First I’ve try to use CHAR(13) function (witch is ASCI newline char), but the Android version of SQLite does not have char function (Exception).

Finally I found the way how to do it:

insert into TABLE ('column') values ('First line, ' || x'0A' || 'Second line.');

Special characters || are responsible for concatenation, tells that his is a HEX value, and 0A is hex representation of Line Feed.


Few weeks ago I watch one video on YouTube by Tomasz Dziurko: Jinkubator #28 – 1011 błędów w rekrutacji, które pokazują jaki będzie twój kod. It’s in polish, but some of you may enjoy. I really fall in love with this sentence: I write and read faily well ;-)

I write about this because yesterday I faced one English grammar problem. During implementation of one feature I’ve add an method to our interface:


It’s about returning list of codes for different categories. One of my code reviewer told me that this against English grammar – I couldn’t believe ;-)

First because other similar methods looks the same eg:


Second it was against my logic, but after all it occurs that my logic throws there RuntimeException ;-)

I even ask question about it on StackOverflow and the conclusion was:

As both a native English speaker and a Java programmer: getCategoryCodes() is preferable. getCategoriesCodes() implies to me that I am getting multiple codes for each category, or that the codes relate to the collection of categories, rather than a code for each category.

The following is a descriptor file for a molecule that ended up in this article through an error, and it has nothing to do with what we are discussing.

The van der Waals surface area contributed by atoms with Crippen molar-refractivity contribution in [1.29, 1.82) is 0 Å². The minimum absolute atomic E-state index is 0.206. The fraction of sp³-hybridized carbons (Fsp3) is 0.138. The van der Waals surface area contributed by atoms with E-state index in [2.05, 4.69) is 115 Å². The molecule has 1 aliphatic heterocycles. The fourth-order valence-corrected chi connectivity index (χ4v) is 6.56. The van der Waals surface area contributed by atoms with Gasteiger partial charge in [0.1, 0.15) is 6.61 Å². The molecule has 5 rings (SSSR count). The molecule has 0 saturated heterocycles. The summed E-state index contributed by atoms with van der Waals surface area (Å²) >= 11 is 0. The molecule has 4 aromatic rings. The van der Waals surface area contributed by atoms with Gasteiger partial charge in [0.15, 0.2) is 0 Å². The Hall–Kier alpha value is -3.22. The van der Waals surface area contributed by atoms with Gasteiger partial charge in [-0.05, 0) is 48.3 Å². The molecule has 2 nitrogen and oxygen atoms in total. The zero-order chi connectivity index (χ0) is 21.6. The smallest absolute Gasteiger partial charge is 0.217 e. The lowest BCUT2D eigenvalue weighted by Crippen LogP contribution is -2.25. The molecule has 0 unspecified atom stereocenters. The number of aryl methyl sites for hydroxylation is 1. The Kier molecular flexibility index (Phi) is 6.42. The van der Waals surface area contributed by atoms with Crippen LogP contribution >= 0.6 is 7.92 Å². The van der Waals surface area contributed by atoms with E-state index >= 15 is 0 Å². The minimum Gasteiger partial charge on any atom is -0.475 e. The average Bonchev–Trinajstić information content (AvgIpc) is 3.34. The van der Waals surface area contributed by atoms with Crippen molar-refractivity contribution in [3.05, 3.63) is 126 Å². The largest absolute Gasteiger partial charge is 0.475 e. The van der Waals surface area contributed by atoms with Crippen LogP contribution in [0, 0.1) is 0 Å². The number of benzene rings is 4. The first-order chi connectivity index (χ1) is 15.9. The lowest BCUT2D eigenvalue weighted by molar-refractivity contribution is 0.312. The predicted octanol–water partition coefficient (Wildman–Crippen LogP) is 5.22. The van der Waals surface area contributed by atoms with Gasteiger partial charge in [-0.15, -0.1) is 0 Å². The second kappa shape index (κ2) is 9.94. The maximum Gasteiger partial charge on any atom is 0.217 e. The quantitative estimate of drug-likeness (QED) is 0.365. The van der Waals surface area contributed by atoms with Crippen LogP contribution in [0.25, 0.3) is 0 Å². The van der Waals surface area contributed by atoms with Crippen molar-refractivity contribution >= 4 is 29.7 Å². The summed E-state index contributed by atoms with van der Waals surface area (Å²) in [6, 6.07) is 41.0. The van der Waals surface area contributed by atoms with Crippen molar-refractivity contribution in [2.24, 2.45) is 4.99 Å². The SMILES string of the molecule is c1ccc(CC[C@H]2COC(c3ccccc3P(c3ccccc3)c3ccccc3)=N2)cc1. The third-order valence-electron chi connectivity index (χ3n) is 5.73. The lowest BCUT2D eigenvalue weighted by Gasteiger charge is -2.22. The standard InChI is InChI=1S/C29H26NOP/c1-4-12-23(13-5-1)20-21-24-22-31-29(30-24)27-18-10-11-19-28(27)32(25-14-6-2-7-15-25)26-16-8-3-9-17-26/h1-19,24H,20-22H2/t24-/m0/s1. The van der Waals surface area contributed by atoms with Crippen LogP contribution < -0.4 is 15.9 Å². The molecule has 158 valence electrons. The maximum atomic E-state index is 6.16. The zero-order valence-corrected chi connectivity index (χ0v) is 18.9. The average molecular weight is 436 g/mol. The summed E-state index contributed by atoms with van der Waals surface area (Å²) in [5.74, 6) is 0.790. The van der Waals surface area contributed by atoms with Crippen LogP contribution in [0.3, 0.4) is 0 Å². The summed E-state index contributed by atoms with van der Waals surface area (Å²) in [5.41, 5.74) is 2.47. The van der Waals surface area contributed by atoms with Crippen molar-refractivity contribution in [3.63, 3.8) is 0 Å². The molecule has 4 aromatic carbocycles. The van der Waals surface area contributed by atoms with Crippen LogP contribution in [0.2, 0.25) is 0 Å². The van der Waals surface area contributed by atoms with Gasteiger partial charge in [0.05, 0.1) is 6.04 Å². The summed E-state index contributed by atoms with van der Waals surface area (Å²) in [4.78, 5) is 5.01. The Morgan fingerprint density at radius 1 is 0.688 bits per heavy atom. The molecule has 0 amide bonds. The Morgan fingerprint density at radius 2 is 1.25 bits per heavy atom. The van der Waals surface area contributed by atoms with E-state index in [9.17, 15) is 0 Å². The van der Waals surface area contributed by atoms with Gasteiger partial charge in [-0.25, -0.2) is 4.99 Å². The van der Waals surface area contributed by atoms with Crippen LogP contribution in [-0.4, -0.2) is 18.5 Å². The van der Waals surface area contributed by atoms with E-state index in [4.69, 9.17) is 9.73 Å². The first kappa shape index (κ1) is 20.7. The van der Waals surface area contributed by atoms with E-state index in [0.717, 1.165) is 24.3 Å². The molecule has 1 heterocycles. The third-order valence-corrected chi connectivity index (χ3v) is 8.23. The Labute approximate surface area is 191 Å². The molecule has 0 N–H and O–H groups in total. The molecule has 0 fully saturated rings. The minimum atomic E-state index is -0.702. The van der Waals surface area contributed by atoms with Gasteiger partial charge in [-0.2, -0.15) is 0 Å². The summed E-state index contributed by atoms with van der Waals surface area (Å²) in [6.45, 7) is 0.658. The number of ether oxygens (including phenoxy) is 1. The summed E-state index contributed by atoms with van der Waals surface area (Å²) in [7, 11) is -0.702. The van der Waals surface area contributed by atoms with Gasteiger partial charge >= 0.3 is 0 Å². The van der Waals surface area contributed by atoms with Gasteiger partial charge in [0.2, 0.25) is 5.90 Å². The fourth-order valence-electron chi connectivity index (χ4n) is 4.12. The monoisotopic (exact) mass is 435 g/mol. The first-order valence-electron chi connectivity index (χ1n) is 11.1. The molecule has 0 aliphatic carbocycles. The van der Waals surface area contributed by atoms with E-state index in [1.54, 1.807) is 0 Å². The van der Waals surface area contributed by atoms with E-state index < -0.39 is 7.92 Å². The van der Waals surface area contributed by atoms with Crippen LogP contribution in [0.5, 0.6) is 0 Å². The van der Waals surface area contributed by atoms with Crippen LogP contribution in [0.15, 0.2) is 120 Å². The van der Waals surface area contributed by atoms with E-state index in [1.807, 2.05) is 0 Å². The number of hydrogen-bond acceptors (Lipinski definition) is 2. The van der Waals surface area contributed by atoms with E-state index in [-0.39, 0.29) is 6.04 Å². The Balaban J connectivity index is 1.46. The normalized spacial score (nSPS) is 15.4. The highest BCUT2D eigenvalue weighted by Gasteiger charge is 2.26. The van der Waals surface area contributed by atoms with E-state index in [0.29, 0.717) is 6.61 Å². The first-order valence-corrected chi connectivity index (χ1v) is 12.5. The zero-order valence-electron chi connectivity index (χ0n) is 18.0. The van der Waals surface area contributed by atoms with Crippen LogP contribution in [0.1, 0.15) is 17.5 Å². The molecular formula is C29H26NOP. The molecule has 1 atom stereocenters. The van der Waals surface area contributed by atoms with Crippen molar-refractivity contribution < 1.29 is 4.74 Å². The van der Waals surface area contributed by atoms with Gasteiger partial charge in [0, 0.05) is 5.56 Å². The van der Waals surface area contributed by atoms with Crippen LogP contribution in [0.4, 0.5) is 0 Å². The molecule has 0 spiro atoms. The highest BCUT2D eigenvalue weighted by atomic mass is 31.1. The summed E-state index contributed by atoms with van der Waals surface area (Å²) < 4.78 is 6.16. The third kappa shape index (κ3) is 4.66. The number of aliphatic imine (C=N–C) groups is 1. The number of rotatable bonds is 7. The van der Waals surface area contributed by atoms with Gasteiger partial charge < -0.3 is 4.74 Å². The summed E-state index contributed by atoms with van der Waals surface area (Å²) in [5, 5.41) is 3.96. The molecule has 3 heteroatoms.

As an example from “real” English: a car has one driver; you would refer to the drivers of many cars as “car drivers”, not “cars drivers”.

If you are interested in more detailed discussion please read my post: Java naming conventions versus English language correctness

Today I faced small confusion how to configure my Eclipse to use JRebel with Grails 3 framework. This is step by step configuration.

  1. Get ready with your eclipse on fedora 22 and gnome shell (I’m using sts-3.7.0.RELEASE);
  2. Install Gradle IDE Plugin;
    Screenshot from 2015-09-30 10-25-49
  3. Install JRebel – it’s just a tool to autoreloading classes and spring beans ;-);
    Screenshot from 2015-10-02 10-49-40
  4. Install Groovy 2.4 support from GitHub, (eclipse 4.5 Mars);
    Screenshot from 2015-10-02 10-43-57
  5. Create your Grails 3 application
    grails create-app hello-world --profile=web
    cd hello-world
    grails> create-controller homePage
  6. Import project into eclipse;
  7. Edit file (to add JRebel compatibility), documentation at GitHub:
    buildscript {
      repositories {
      dependencies {
         classpath group: 'org.zeroturnaround', name: 'gradle-jrebel-plugin', version: '1.1.2'
    apply plugin: 'rebel'
  8. Run “gradle generateRebel” -> generate rebel.xml file
    1. In eclipse, Window -> Show view -> Other -> Select Gradle -> Gradle Tasks
      Screenshot from 2015-10-02 15-06-47
    2. The file is generated under this location: build/classes/main/rebel.xml

During the next few days I will publish how to run Grails 3 with JRebel:

  1. From command line without JRebel
  2. From command line with JRebel
  3. From eclipse as a Spring Boot Application without JRebel
  4. From eclipse as a Spring Boot Application with JRebel

When I run the default eclipse STS-3.7.0 on the linux fedora 22 the look and feel is not what I’m expecting. Especially margin of tabs, button, text is too big. I’m loosing a lot of screen space because of this “nice GTK3 look”. The problem is with current GTK3 theme that is used by fedora on Gnome Shell 3.16.2. I’ve tried many different approaches to change this (editing css styles for eclipse, editing current GTK3 theme), but the simplest and the best is just to use GTK2 to run eclipse.

To achieve this, create simple bash script (like in  your eclipse directory:

export SWT_GTK3=0

Remember to make this file “runnable”:

chmod +x

This is how the eclipse looks before:

Screenshot from 2015-10-02 09-31-39


Screenshot from 2015-10-02 09-43-05